Downhill, the multistep off-throttle regenerative braking system proved to be particularly easy to control. There are five steps to choose from, not including the freewheeling zero position that's meant to feel like normal engine braking. Step 2 is the off-throttle default when the selector is in D, while Step 4 is the default in position B, which is what most hybrids have in place of L because there are no fixed gears. Compared to other schemes we've sampled, the Mitsu's easy-to-reach shift paddles proved to be a superior way to make changes in the regeneration modes, particularly as a way to tweak the feel of the off-throttle braking into tight corners on pavement.

Apart from this, the Outlander PHEV drives and feels like a garden-variety Outlander. The seats are every bit as comfortable. The steering wheel feels nicely chunky even though it seems a tad too far away at its closest telescopic position. The various dashboard controls are as logical to decipher and easy to reach as ever. And the PHEV's interior color palette and list of standard equipment are very nice since this model is sold only with the best two of the Outlander's five grades of interior trim.

2018 Mitsubishi Outlander PHEV

Cost of Entry
Plug-in hybrids are always costlier because they have all of the usual gasoline drivetrain components plus many of the electric components of a pure electric vehicle. Still, the 2018 Mitsubishi Outlander PHEV manages to make a financial case for itself, although only so long as the current federal tax credit for EVs and PHEVs remains in place.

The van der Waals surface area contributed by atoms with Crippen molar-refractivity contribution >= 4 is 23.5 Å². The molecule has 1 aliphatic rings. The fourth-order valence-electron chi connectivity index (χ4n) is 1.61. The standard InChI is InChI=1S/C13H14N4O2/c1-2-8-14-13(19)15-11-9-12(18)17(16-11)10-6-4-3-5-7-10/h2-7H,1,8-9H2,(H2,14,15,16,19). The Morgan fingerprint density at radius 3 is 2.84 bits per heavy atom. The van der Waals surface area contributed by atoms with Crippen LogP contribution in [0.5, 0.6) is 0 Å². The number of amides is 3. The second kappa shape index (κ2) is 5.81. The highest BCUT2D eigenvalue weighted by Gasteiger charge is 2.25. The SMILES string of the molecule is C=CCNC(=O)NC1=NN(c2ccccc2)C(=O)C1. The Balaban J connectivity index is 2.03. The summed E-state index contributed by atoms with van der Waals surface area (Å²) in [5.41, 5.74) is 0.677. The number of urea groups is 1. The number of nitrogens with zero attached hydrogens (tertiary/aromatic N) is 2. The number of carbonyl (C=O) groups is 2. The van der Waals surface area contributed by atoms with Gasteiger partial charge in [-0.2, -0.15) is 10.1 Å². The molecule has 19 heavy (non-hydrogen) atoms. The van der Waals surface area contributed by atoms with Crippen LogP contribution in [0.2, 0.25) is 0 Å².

This credit varies with battery size, and the 12-kWh pack in the Outlander PHEV is currently good for a $5,836 federal tax credit. (You'll want to confirm this with your tax professional of course.) But delayed gratification is necessary if you buy because a credit is not an instant rebate. If you lease, on the other hand, most dealers will slice off the credit from the transaction cost because as lessors they get the credit themselves (and have to deal with the associated paperwork).

With that in mind, the 2018 Mitsubishi Outlander SEL PHEV is set to start at $34,595 (before destination charges), which at first seems a lot higher than the conventional all-wheel-drive, 2.4-liter Outlander SEL's price of $27,995. But once you figure in the tax credit, the price difference drops to a very manageable $764. The same is mostly true on the GT side of the ledger as well. The Outlander GT PHEV costs $40,295, and the GT 3.0 V6 costs $34,595. Here the PHEV version with tax credit is actually $136 cheaper, but the conventional GT does have the more expensive combination of a powerful V6 engine and a traditional six-speed automatic.

All of this is a good start, but it's clear to us that a more comprehensive full test is necessary before we can thoroughly dissect the 2018 Mitsubishi Outlander PHEV and understand its fortes and foibles. For now, the Outlander PHEV seems worthy of a second look, if for no other reason that a reasonably affordable family SUV that also happens to be a PHEV happens to exist in the first place.